It is not unusual that while some commonality may exist between sense byte formats used by various data storage devices, what commonality does exist provides only a coarse, general indication of the error. Specific error indication can be provided only by reading the entire sense byte string, and, like other I/O functions performed by a particular data storage device, most of the sense byte string of a device may be unique to the particular device. Accordingly, the error recovery portion of a device driver must be tailored for the particular device to ascertain the nature of the reported error with satisfactory granularity.

Thus, for each type of data storage device sought to be used by an operating system, the operating system must include an associated device driver. It will be appreciated that each device driver must in turn include an error recovery module that is designed for the particular device. Unfortunately, such duplication of system design effort is time-consuming and costly.

As recognized by the present invention, however, while a particular data storage device may report error conditions using a sense byte format which is unique to the particular device, the underlying error conditions and required recovery actions for data storage devices of a particular type (e.g., tape drive, optical disk, or media changer) tend to be the same, device to device. Accordingly, it is an object of the present invention to provide an error recovery module that can be used interchangeably with many different types of device drivers, thereby avoiding duplicative system design. Another object of the present invention is to provide an error recovery module that can ascertain the nature of a reported error with satisfactory granularity. Still another object of the present invention is to provide an error recovery module which is easy to use and cost-effective.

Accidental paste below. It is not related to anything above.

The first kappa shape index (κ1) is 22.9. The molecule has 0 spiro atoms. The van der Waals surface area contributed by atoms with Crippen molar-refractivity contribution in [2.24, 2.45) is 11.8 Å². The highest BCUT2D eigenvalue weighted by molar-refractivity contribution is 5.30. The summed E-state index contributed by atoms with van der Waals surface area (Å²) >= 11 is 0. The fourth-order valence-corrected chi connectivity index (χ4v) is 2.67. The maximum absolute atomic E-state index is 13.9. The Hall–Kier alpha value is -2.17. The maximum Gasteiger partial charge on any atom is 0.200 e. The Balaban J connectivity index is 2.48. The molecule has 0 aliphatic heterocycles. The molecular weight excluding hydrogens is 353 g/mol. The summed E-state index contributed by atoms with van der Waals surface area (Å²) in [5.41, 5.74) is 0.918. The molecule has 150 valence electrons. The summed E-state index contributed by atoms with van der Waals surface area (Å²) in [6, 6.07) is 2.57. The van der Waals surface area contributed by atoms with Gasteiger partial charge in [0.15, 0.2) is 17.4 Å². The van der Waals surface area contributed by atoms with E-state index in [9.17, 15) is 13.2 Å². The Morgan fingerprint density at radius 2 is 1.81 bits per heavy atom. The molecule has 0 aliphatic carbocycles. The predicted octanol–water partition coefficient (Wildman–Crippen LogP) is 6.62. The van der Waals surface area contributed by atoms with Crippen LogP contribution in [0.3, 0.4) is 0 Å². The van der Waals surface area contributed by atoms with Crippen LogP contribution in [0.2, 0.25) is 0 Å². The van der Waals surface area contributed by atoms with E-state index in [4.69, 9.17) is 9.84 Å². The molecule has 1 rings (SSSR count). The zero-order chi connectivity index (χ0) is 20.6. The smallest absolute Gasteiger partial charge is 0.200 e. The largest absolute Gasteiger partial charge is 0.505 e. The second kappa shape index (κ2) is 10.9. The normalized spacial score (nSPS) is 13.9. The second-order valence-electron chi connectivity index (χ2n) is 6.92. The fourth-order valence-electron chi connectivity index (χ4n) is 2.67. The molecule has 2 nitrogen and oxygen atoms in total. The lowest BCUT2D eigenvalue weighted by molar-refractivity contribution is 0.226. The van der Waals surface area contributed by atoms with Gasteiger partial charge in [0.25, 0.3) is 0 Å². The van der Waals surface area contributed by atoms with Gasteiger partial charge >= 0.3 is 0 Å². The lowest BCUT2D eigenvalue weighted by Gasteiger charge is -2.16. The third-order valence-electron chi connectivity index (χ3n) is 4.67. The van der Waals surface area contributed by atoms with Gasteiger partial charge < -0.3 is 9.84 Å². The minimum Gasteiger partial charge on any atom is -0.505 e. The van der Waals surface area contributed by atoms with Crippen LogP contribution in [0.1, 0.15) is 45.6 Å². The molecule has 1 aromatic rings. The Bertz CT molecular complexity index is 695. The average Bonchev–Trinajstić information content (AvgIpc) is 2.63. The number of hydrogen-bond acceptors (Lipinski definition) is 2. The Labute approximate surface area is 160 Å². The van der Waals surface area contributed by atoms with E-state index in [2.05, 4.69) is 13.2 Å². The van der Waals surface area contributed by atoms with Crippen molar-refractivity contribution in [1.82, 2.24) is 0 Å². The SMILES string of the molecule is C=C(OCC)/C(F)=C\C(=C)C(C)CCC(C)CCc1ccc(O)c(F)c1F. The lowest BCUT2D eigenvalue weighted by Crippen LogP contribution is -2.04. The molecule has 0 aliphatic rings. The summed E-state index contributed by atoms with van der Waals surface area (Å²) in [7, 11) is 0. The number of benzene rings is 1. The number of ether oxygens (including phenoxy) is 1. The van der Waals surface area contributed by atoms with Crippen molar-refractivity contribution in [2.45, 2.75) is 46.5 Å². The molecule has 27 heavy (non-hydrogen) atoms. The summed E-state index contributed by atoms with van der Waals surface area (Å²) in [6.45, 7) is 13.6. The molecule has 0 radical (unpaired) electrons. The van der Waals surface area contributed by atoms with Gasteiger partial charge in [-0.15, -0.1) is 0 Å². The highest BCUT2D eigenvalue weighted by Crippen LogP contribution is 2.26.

SUMMARY OF THE INVENTION

An error recovery module is disclosed for use in a host computer. The host computer includes a first device driver and a second device driver operable in response to respective first and second command sequences for causing data transfer between the host computer and respective first and second data storage devices. Each data storage device generates sense bytes that are representative of an error condition in the data storage device, and the error recovery module is operably couplable to each of the device drivers.

In accordance with the present invention, the error recovery module includes a sense byte correlator for receiving the sense bytes from the data storage device and for generating one of a plurality of action tokens in response thereto. Additionally, the error recovery module includes an action executor for receiving the action token and for generating an action signal representative of one of a plurality of predetermined error recovery actions in response thereto. As intended by the present invention, the error recovery module sends the action signal to the device driver for facilitating error recovery.